STONE: Wound healing often more difficult for diabetics

We’ve all experienced different types of wounds during the course of our lives from a simple scrape on the knee, a mishap with a kitchen knife, or even a planned surgery. Wounds come in all shapes and sizes and can be expected or unexpected.

By definition, a wound is any injury to living tissue from a cut, blow, or impact often resulting in a break, or opening of the skin. And with skin being our first line of defense against harmful bacteria and other infectious agents, it’s important to treat wounds appropriately to minimize the risk of infection. But, for people with diabetes, even the most benign wounds can mend slowly, or become progressively worse making the process of healing even more challenging.

What makes diabetes so challenging is that it impacts the body’s ability to heal effectively and it all starts by how well blood sugars are controlled. Chronic, or prolonged, elevation of blood sugars causes arteries to narrow and even stiffen which negatively impact blood flow throughout the body.

Since we rely on vital, nutrient and oxygen-rich blood to help feed organs and tissue, any disruption of this flow limits this process which included the efforts to heal wounds. Without sufficient blood flow, wounds can take much longer to heal — or worsen because they body cannot “keep up” to stave off and fight the infection.

Circulation isn’t the only problem diabetes creates. Uncontrolled blood sugar will also cause considerable damage to nerves particularly in the lower extremities such as toes, feet and legs.

Known as diabetic neuropathy, high blood sugar damages nerve cells to the point of them no longer functioning properly, or at all, leading to the loss or ability to feel sensations or pain.

Unfortunately, when one can no longer sense pain they may not know damage has occurred until it becomes too late. Therefore, diabetics should inspect their skin — head to toe — paying particular attention to feet and hands for any skin breakdown.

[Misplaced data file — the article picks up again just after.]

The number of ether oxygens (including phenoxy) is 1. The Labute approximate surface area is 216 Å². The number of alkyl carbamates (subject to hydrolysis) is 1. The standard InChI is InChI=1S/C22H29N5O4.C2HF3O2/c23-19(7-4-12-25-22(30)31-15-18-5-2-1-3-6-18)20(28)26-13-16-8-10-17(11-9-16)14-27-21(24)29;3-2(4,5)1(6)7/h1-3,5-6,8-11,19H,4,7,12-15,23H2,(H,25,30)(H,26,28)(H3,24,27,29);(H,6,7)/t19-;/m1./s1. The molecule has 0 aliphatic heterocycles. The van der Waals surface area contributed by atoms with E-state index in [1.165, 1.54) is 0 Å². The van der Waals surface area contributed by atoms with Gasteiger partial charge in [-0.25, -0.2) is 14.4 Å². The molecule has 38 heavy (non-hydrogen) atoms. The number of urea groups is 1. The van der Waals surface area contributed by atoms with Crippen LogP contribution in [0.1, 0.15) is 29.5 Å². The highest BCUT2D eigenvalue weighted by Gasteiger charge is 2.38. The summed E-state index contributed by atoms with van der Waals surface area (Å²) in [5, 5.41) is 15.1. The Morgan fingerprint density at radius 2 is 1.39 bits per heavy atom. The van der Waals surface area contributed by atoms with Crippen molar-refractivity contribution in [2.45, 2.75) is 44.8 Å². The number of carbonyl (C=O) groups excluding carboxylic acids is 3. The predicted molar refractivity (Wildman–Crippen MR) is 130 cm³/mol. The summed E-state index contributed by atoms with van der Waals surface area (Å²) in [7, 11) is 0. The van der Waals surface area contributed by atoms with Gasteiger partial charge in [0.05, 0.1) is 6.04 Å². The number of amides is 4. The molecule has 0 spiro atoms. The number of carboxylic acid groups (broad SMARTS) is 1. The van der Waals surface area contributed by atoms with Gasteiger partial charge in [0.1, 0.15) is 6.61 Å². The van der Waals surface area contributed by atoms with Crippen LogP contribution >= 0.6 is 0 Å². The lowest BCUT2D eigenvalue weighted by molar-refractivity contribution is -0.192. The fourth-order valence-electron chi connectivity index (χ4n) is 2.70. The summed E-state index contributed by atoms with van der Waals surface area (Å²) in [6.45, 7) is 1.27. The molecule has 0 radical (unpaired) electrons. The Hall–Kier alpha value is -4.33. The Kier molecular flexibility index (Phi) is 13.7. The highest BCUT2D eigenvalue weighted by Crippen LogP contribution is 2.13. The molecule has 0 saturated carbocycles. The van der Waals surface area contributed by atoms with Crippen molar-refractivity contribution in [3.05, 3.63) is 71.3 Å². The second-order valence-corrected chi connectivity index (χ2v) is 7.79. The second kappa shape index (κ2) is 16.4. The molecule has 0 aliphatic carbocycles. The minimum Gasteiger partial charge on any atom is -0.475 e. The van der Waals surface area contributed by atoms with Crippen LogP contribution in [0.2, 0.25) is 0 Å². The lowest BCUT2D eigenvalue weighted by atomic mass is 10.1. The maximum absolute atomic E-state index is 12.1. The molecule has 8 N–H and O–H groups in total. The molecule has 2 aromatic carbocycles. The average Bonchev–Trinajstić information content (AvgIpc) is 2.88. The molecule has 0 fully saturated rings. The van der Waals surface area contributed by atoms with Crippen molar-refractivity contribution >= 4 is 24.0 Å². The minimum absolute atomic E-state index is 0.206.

For diabetics, every wound is a concern and requires immediate attention. Wounds can go from bad to worse in a very short amount of time, meaning the longer a wound is left untreated, the more likely infection will set in.

Unfortunately these infections can progress beyond the wound itself, migrating rapidly to surrounding tissues such as bone, or even becoming septic, once the infection enters the blood stream and internal organs.

As it advances to this stage, even the most aggressive of treatments cannot compete against the infection leading to more extreme measures such as life-altering, but potentially life-saving, limb amputation. As a result, overall mobility can be impacted, setting a cascade of events further increasing risks of developing additional wounds and complications.

If you have diabetes and develop a wound, it doesn’t mean doom and gloom is around the corner. However, exercising a bit more diligence and less procrastination will better ensure the healing of those wounds.

Ultimately, it all begins with how effective blood sugar is controlled. Aside from eating a healthy diet, getting plenty of exercise and following your doctor’s prescribed therapies, frequent blood glucose checks are not only necessary, they’re a must. Take action right away to get back to normal limits and communicate with your doctor frequently to modify your treatment as necessary. And since the majority of complicated wounds involve the feet, include these additional wound prevention efforts daily:

>> Wear socks that provide adequate padding and also wick away moisture. Opinions on types of socks and any fabric or fabric blends vary among healthcare professionals. Several choices are available including cotton, wool, acrylic, or any combination thereof.

>> It is very important to make sure you are wearing shoes that fit properly. Check the interior of your shoe for areas that may rub your foot, creating sores or reddened spots.

>> Examine your feet by checking the bottom of your foot for any calluses, blisters, and/or reddened areas, as these may be signs of impending trouble. If your flexibility is limited, place a small mirror on the floor to visualize the bottom of your feet. If you notice any change such as an open wound, increasing redness, numbness, calluses, or blisters, contact your physician immediately to make an appointment for further evaluation.

>> Keep toenails trimmed. Do this by trimming the nail straight across and avoid cutting them too short. Cutting the nail at a curved angle can cause the nail to lodge itself in the skin, causing pain, discomfort and infection.

>> Wash your feet and dry them carefully, especially between the toes.

>> Moisturize your feet but avoid lotions/gels between toes as this can lead to fungal infections.

According to the American Diabetes Association, approximately 30.3 million Americans have diabetes and are more susceptible to complications from wounds. By taking a few minutes per day to follow these simple preventive steps, people with diabetes ensure themselves a healthier outlook in wound prevention and management.